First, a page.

A key benefit of using a directory is that data can be highly distributed. In a commercial environment, distribution is primarily used to optimize performance and to avoid single point of failure. In a military environment, there are more stringent resilience requirements, and it is critical that local systems have minimum external dependencies. This leads to four key points about the structure of a military directory:

  • Chaining (protocol connection between two directory servers), using X.500 DSP (Directory System Protocol), is often not used. Directory servers are configured to either return data or to pass responsibility back to the client.
  • Need to always have a directory. Applications and users that require directory access should not have to rely on availability of a remote directory. This will generally mean that a military deployment will use a larger number of servers than a commercial one, in order to provide servers at all locations.
  • Data is highly replicated, using X.500 DISP (Directory Information Shadowing Protocol). The goal is to ensure that all data required is held in the local server. This means that military directories will generally make extensive use of replication.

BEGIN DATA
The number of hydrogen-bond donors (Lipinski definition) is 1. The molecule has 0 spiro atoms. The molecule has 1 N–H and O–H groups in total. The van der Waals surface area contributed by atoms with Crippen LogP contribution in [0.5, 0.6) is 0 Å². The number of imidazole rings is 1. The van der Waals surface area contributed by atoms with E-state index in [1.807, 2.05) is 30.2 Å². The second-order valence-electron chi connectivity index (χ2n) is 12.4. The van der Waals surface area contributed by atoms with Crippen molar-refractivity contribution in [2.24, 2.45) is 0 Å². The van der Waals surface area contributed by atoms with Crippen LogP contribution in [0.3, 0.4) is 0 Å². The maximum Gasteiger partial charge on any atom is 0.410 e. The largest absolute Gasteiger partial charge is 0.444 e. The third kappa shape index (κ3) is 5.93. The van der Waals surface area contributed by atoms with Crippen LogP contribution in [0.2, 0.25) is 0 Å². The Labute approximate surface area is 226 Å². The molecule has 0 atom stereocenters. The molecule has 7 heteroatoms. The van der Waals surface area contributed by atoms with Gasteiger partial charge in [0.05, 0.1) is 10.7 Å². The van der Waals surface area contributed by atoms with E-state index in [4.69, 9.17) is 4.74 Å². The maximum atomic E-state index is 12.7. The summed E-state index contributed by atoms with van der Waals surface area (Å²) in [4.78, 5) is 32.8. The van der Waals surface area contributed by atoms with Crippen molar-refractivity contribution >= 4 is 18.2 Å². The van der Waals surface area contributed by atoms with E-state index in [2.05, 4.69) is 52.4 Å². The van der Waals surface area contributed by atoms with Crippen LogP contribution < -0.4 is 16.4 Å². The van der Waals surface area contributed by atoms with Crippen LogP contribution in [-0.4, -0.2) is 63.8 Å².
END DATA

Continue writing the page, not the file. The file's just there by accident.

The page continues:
• Security. Replication must be secure, and the strong authentication and signed operation capabilities of DISP make it ideal.

A simplistic interpretation of this approach would lead to all data in all servers. There are two reasons why this is not done in practice:

  • Need to know. Data on people and resources should not be replicated onto servers where there is no requirement for users to have access to that data.
  • Bandwidth and resource constraints. Often servers will be connected with slow links. It is undesirable to spend resource on replicating data which is not needed on the remote server.

X.500 DISP provides capabilities, which make it straightforward to provide selective replication and meet these two requirements. This includes attribute filtering (to remove attributes not needed), and "chop", which enables entries and parts of the directory information tree to be selectively replicated. This is a powerful part of the X.500 architecture, which is useful for building a military directory, and is implemented in M-Vault.